Table 1
Table 1:
Baseline characteristics of meditation and nonmeditation groups

Baseline STAI Y1 score in meditation and control group was 46.3 ± 1 and 45.5 ± 1.5, respectively (P = 0.9), whereas the STAI Y2 score was 45.8 ± 1.9 and 46.5 ± 2.3, respectively (P = 0.13). After 1 month follow-up, the STAI Y1 score was 41.65 ± 3 and 44.1 ± 3.4 in meditation group and control group, respectively (P = 0.01), whereas the STAI Y2 score was 41.6 ± 3 and 44.2 ± 3.5, respectively (P = 0.008). The scoring results inferred the presence of anxiety in both groups at the baseline and follow-up. A decreasing trend was seen in both STAI Y1 and STAI Y2 scores in both the groups at the follow-up but was statistically significant in the meditation group (P = 0.001 in the meditation group and 0.09 in the nonmeditation group for both STAI Y1 and STAI Y2). In the meditation group, SBP and DBP had significantly decreased from 135 ± 11 and 87 ± 7.5 mmHg, respectively, to 126 ± 11 (P < 0.001) and 83.6 ± 7.4 (P = 0.002) mmHg, respectively. In the control group, the SBP and DBP had decreased from 134 ± 17 and 86 ± 9.7 mmHg, respectively, to 129 ± 13 (P = 0.05) and 84.8 ± 7.5 (P = 0.24) mmHg, respectively. Thus, a statistically significant reduction of both SBP and DBP was seen following meditation training, whereas patients in the control group showed no significant reduction in DBP and SBP.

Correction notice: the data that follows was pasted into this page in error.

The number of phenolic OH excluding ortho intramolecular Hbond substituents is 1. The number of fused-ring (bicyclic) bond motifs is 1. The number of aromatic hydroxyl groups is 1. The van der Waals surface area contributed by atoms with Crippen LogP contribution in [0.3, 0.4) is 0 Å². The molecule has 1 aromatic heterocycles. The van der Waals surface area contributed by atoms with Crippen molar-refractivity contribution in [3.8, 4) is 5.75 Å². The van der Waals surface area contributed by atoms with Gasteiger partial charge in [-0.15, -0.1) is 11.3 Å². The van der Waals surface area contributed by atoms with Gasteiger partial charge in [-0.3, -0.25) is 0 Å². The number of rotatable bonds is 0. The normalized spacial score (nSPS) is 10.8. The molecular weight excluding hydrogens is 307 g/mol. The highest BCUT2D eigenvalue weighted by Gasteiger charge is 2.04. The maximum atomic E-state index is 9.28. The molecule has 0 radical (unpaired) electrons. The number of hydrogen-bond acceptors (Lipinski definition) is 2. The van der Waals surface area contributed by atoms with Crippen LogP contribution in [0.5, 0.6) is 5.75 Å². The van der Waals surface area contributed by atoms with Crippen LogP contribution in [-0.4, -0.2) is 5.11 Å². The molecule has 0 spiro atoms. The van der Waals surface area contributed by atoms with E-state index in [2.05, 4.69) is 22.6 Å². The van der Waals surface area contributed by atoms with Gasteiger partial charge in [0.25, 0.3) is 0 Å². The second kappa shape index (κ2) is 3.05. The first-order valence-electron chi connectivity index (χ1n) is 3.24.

FFA showed leakage in all cases with CSC at baseline. The most common type of leak was “pinhead” leak (60.8%). The other types of leaks seen were “inkblot” in 30.6% and “smokestack” leak in 8.6%. Resolution was characterized by the absence of NSD on SS-OCT. The time to disease resolution in the meditation group was 9.4 ± 4.22 weeks, which was significantly shorter than in the cases not practicing meditation (19.5 ± 2.79 weeks; P < 0.001). Twelve of 20 cases (60%) in the nonmeditation group had persistence of leakage at the end of 16 weeks, whereas only one of 13 eyes (7.69%) in the meditation group had persistence of leakage at 16 weeks (P < 0.001). Thus, cases practicing meditation had an earlier and complete resolution of CSC.